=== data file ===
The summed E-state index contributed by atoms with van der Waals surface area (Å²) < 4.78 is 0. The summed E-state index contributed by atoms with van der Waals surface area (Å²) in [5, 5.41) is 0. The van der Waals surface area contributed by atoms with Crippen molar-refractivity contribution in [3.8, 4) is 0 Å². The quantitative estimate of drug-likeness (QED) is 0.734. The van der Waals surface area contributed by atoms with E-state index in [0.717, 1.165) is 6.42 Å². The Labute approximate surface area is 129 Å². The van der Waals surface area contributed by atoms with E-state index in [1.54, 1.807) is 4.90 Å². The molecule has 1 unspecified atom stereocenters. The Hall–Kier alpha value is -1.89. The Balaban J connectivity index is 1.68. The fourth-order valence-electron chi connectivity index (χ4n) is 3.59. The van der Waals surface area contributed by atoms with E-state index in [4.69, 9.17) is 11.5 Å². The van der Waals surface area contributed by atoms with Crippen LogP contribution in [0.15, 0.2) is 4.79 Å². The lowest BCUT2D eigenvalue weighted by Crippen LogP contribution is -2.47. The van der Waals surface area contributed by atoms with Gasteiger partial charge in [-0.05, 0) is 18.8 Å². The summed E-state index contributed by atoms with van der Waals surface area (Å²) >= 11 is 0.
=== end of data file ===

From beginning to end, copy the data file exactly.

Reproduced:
The summed E-state index contributed by atoms with van der Waals surface area (Å²) < 4.78 is 0. The summed E-state index contributed by atoms with van der Waals surface area (Å²) in [5, 5.41) is 0. The van der Waals surface area contributed by atoms with Crippen molar-refractivity contribution in [3.8, 4) is 0 Å². The quantitative estimate of drug-likeness (QED) is 0.734. The van der Waals surface area contributed by atoms with E-state index in [0.717, 1.165) is 6.42 Å². The Labute approximate surface area is 129 Å². The van der Waals surface area contributed by atoms with E-state index in [1.54, 1.807) is 4.90 Å². The molecule has 1 unspecified atom stereocenters. The Hall–Kier alpha value is -1.89. The Balaban J connectivity index is 1.68. The fourth-order valence-electron chi connectivity index (χ4n) is 3.59. The van der Waals surface area contributed by atoms with E-state index in [4.69, 9.17) is 11.5 Å². The van der Waals surface area contributed by atoms with Crippen LogP contribution in [0.15, 0.2) is 4.79 Å². The lowest BCUT2D eigenvalue weighted by Crippen LogP contribution is -2.47. The van der Waals surface area contributed by atoms with Gasteiger partial charge in [-0.05, 0) is 18.8 Å². The summed E-state index contributed by atoms with van der Waals surface area (Å²) >= 11 is 0.